• BOSTON, MA - NOVEMBER 1: Jayson Tatum #0 of the Boston Celtics is swarmed by a trio of Milwaukee Bucks during the second half of an NBA basketball game at TD Garden in Boston, Massachusetts on November 1, 2018. (Staff photo by Christopher Evans)

  • Utah Jazz's Donovan Mitchell (45) in front of Boston Celtics' Jaylen Brown (7) after making a three-pointer during the second half on an NBA basketball game in Boston, Saturday, Nov. 17, 2018. (AP Photo/Michael Dwyer)

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Jayson Tatum and Donovan Mitchell have a lot in common. They were lottery picks in the 2017 draft — Tatum third to the Celtics, Mitchell 13th to the Jazz — and they’ve been friends since taking part in high-level camps for high schoolers years before.

And though it wasn’t what either of their teams wanted, both had their development as rookies aided by the absence of Gordon Hayward. That’s not to say Tatum and Mitchell wouldn’t have succeeded under any circumstances; each has the kind of approach to the game that pretty much assures they’ll find a way to be more than good.

But neither would have the number of touches that came their way had not Hayward been hurt five minutes into the Celtics’ season last year or if he hadn’t left the Jazz for the Celts as a free agent in the first place.

Mitchell averaged 20.5 points and should have been Rookie of the Year (Ben Simmons didn’t play in 2016-17, but he had a valuable year with the 76ers to get acclimated). Tatum averaged 16.3 points and started all year for a team that went to the conference finals.

“I think the biggest thing is I didn’t come in thinking that, ‘oh, it’s my time to shine’,” said Mitchell, before taking on the Celtics last night. “I don’t think that was anybody’s mindset when (Hayward) left. I just came in and kept working, and fortunately things rolled my way.

“But it could have easily went the other way — for myself and Jayson. We just had the opportunity, and we capitalized on it. That’s all it is, and I thank God for it. I know he does, as well. The NBA is all about opportunity, you know, guys getting that one shot. Both of us are products of that situation.

“But Gordon is getting back to being himself, and I’m excited about that, too. He’s a great player.”

Utah coach Quin Snyder doesn’t necessarily see Hayward’s departure as purely a Mitchell aid. And, of course, he’d rather have the two working together on the Jazz.

“You could point to anybody on our team,” Snyder said. “You could point to Joe [Ingles]. Anytime there’s a need, it’s the mother of invention, right? Guys fill the need when that opportunity is there. That’s usually how it works.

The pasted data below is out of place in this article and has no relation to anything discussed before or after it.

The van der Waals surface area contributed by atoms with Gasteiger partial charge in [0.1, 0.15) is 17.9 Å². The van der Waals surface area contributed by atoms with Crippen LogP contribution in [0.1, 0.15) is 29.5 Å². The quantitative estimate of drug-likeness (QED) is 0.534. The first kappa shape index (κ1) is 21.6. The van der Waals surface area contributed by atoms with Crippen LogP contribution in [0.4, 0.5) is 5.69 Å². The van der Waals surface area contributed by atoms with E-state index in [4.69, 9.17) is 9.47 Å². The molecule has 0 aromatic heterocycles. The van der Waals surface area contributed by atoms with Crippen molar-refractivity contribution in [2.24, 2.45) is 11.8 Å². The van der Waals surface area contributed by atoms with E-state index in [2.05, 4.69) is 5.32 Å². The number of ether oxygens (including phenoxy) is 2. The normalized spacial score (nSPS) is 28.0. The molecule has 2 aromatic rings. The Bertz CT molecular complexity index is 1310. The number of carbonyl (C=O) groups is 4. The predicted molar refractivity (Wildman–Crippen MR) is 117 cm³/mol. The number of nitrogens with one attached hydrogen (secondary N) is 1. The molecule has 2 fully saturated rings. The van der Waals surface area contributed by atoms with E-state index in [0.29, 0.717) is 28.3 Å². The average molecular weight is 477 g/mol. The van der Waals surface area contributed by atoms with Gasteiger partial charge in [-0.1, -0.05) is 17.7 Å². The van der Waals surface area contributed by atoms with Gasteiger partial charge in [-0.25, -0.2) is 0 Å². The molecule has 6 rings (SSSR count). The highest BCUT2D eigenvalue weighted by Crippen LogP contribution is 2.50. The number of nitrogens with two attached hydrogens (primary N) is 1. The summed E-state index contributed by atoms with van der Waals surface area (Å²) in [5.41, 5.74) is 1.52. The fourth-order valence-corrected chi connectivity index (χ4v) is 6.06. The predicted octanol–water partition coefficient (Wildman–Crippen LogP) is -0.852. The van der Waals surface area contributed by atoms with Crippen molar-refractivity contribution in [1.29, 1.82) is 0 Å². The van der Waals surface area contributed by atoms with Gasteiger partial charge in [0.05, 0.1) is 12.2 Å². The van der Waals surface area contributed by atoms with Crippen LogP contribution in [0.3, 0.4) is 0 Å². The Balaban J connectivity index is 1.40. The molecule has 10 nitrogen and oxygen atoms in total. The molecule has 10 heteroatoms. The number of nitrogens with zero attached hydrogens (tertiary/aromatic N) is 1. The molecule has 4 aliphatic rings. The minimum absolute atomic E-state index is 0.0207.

“I don’t know if there’s any one player that benefited more or less, but we didn’t know that Donovan was going to surface the way he did. But any time it’s a player that’s as good as Gordon is, you know, we miss him — and we’re happy that he’s healthy.”

Some of the help Tatum and Mitchell have gotten has come from each other.

“I talk to him all the time,” said the Jazz guard. “We talked after the last time we played (last Friday in Salt Lake City), and then he went out and had 27 (the next game in Portland). We talk about little things we see that can help each other be more efficient.”

“This game isn’t a given,” added Mitchell. “Jayson and I are a lot alike in the way we look at the game, but he was a one-and-done. I stayed in school (Louisville) for two years, so our paths are a little different, but our work ethic’s the same.

“I understand that I could be in college right now in study hall. But to be here is a blessing. Not to say that being in college on a scholarship isn’t a blessing. But to be able to get paid to play at this level is a blessing, and I don’t want it to be taken away because of my lack of effort.”

Tatum and Mitchell came into last night’s meeting averaging more points this season, though both haven’t been shooting as well. It’s part of the NBA learning process.

Asked the main difference this year, Mitchell said, “Just getting adjusted to people adjusting to me, if that makes sense. Being able to understand that I can’t creep up on anybody anymore. I’ve gotten a better understanding of that, but it takes time. In college, you have practice four or five times a week to get used to those things. You don’t really have that in the NBA. We had a game last night, and we’ve got a game tonight. They’re always coming.”

Tatum has to deal with the return of Hayward and Kyrie Irving, the latter of whom was done for the season after knee surgery last March. But teams are more tuned in to him, too.

As for what the “sophomores” have to do, Celtic coach Brad Stevens said, “I don’t know if it’s as much about them adjusting as recognizing that everybody’s adjusting to them. I think that’s just part of it.

“Great is great for a reason, and when everybody’s going after you every single night that’s tough. Both these guys have shown the mettle to handle that and shown one heck of a level of play for their ages.”

Mitchell would agree — and take it a step further.

“It’s a different element, from media and the off-the-floor stuff, being able to handle the success that comes to you,” he said. “I’ve tried my best to stay as humble as possible, because it can be taken away from you in a matter of seconds. I’ve seen it with some people that I knew growing up. So I just try to keep level-headed.

“Besides, if I changed, my mom would kill me.”

Same with Tatum and his mother, Brandy. But both matriarchs appear to be safe.